** WACC vs IRR
**

Investment analysis and cost of capital are two important sections of financial management. Investment analysis introduces a number of tools and techniques that are used to evaluate the profitability and feasibility of a project. Cost of capital, on the other hand, explores the various sources of capital and how costs are calculated, and are used together with investment appraisal techniques to determine the viability of projects. The following article takes a closer look at IRR (internal rate of return – a technique in investment appraisal) and the concept of weighted average cost of capital (WACC). The article clearly explains each, how they are calculated and points out the close relationship between the two.

**What is IRR?**

IRR (* Internal Rate of Return*) is a tool used in financial analysis to determine the attractiveness of a particular project or investment, and can also be used to choose between possible projects or investment options that are being considered. IRR is mostly used in capital budgeting and makes the NPV (net present value) of all cash flows from a project or investment equal to zero. In simple, IRR is the rate of growth that a project or investment is estimated to generate. It is true that a project might actually generate a rate of return that is different to the estimated IRR, but a project that has a comparatively higher IRR (than the other options being considered) will have a greater chance of ending up with higher returns and stronger growth. In instances in which the IRR is used to make a decision between accepting and rejecting a project, the following criteria must be followed. If the IRR is equal to or greater than the cost of capital the project should be accepted and if the IRR is less than the cost of capital the project should be rejected. These criteria will ensure that the firm earns at least its required return. When deciding between two projects that have different IRR numbers it is desirable to pick the project that has the highest IRR.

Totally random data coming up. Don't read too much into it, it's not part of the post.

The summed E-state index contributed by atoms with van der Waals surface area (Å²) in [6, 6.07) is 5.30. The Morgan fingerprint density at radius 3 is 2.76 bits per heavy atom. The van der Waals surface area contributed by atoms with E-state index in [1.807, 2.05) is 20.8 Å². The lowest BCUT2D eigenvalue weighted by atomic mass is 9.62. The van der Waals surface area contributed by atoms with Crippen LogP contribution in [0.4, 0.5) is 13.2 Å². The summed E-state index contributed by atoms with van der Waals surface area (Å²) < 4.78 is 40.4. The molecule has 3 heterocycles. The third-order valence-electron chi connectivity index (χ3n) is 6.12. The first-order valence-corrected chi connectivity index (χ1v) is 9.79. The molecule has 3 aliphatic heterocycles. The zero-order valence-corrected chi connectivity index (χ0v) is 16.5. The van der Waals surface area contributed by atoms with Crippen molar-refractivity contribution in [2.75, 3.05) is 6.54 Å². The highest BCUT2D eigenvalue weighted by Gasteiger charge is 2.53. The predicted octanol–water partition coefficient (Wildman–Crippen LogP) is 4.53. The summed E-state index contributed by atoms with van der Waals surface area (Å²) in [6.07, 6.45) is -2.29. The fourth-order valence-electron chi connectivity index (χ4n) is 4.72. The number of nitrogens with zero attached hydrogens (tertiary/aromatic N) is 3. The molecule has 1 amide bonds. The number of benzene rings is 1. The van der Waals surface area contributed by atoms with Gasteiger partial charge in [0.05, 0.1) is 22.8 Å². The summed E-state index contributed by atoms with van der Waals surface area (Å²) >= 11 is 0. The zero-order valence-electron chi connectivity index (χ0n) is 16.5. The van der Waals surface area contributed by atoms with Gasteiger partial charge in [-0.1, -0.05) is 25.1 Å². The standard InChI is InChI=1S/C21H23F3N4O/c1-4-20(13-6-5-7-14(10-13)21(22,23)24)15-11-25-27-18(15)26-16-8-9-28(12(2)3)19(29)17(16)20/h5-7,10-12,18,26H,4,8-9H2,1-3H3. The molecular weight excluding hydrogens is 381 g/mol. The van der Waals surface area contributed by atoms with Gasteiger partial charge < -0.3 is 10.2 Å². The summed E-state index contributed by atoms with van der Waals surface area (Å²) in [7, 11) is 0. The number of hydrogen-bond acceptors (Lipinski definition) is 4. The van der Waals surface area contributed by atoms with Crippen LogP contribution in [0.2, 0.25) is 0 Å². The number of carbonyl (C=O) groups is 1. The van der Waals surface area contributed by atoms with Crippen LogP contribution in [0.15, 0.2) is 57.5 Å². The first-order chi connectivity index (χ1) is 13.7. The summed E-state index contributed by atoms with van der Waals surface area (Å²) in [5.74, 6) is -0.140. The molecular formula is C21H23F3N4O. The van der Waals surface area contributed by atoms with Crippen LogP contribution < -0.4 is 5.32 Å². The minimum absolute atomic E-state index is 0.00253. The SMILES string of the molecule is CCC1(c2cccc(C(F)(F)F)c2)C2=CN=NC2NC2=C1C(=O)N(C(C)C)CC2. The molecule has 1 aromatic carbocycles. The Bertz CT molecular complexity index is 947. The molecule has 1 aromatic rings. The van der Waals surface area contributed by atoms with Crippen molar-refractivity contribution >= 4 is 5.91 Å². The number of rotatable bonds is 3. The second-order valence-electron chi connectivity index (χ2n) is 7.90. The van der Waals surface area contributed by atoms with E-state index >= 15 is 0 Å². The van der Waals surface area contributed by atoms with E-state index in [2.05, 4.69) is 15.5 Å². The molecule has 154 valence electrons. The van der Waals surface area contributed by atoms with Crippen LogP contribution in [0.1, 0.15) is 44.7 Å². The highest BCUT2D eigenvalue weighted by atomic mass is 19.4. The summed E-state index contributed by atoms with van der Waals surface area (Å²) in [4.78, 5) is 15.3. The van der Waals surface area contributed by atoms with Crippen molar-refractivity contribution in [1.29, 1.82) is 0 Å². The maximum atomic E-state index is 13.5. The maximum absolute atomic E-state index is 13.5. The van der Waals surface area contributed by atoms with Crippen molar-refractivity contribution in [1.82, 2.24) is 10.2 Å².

IRR can also be used to compare between rates of return in financial markets. If the firm’s projects do not generate an IRR higher than the rate of return that can be obtained by investing in the financial markets, it is more profitable for the firm to reject the project and make an investment in the financial market for a better return.

**What is WACC?**

WACC (* Weighted Average Cost of Capital*) is a bit more complex than the cost of capital. WACC is the expected average future cost of funds and is calculated by giving weights to the company’s debt and capital in proportion to the amount in which each is held (the firm’s capital structure). WACC is usually calculated for various decision making purposes and allows the business to determine their levels of debt in comparison to levels of capital. The following is the formula for calculating WACC.

*WACC = (E / V) × R _{e} + (D / V) × R_{d} × (1 – T_{c})*

Here, E is the market value of equity and D is the market value of debt and V is the total of E and D. R_{e} is the total cost of equity and R_{d} is the cost of debt. T_{c} is the tax rate applied to the company.

**IRR vs WACC**

WACC is the expected average future cost of funds, whereas IRR is an investment analysis technique that is used to decide whether a project should be followed through. There is a close relationship between IRR and WACC as these concepts together make up the decision criteria for IRR calculations. If the IRR is greater than WACC, then the project’s rate of return is greater than the cost of the capital that was invested and should be accepted.

**Summary:**

**Difference Between IRR and WACC**

• IRR is mostly used in capital budgeting and makes the NPV (net present value) of all cash flows from a project or investment equal to zero. In simple, IRR is the rate of growth that a project or investment is estimated to generate.

• WACC is the expected average future cost of funds and is calculated by giving weights to the company’s debt and capital in proportion to the amount in which each is held (the firm’s capital structure).

• There is a close relationship between IRR and WACC as these concepts together make up the decision criteria for IRR calculations.

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